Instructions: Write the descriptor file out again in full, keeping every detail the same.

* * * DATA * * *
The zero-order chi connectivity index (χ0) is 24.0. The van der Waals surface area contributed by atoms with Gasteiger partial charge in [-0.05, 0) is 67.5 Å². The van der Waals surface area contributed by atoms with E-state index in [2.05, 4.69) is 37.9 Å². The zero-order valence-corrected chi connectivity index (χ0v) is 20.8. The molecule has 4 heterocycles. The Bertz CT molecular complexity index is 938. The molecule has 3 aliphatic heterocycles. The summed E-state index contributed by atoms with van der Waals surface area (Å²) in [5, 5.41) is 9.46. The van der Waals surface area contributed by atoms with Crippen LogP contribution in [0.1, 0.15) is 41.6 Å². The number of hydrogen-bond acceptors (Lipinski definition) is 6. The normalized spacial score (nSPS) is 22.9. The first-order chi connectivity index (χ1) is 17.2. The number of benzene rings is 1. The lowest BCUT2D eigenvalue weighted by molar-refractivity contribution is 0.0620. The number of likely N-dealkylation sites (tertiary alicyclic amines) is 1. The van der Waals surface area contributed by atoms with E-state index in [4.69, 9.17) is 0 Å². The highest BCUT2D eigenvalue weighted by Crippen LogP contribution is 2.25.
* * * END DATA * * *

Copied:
The zero-order chi connectivity index (χ0) is 24.0. The van der Waals surface area contributed by atoms with Gasteiger partial charge in [-0.05, 0) is 67.5 Å². The van der Waals surface area contributed by atoms with E-state index in [2.05, 4.69) is 37.9 Å². The zero-order valence-corrected chi connectivity index (χ0v) is 20.8. The molecule has 4 heterocycles. The Bertz CT molecular complexity index is 938. The molecule has 3 aliphatic heterocycles. The summed E-state index contributed by atoms with van der Waals surface area (Å²) in [5, 5.41) is 9.46. The van der Waals surface area contributed by atoms with Crippen LogP contribution in [0.1, 0.15) is 41.6 Å². The number of hydrogen-bond acceptors (Lipinski definition) is 6. The normalized spacial score (nSPS) is 22.9. The first-order chi connectivity index (χ1) is 17.2. The number of benzene rings is 1. The lowest BCUT2D eigenvalue weighted by molar-refractivity contribution is 0.0620. The number of likely N-dealkylation sites (tertiary alicyclic amines) is 1. The van der Waals surface area contributed by atoms with E-state index in [4.69, 9.17) is 0 Å². The highest BCUT2D eigenvalue weighted by Crippen LogP contribution is 2.25.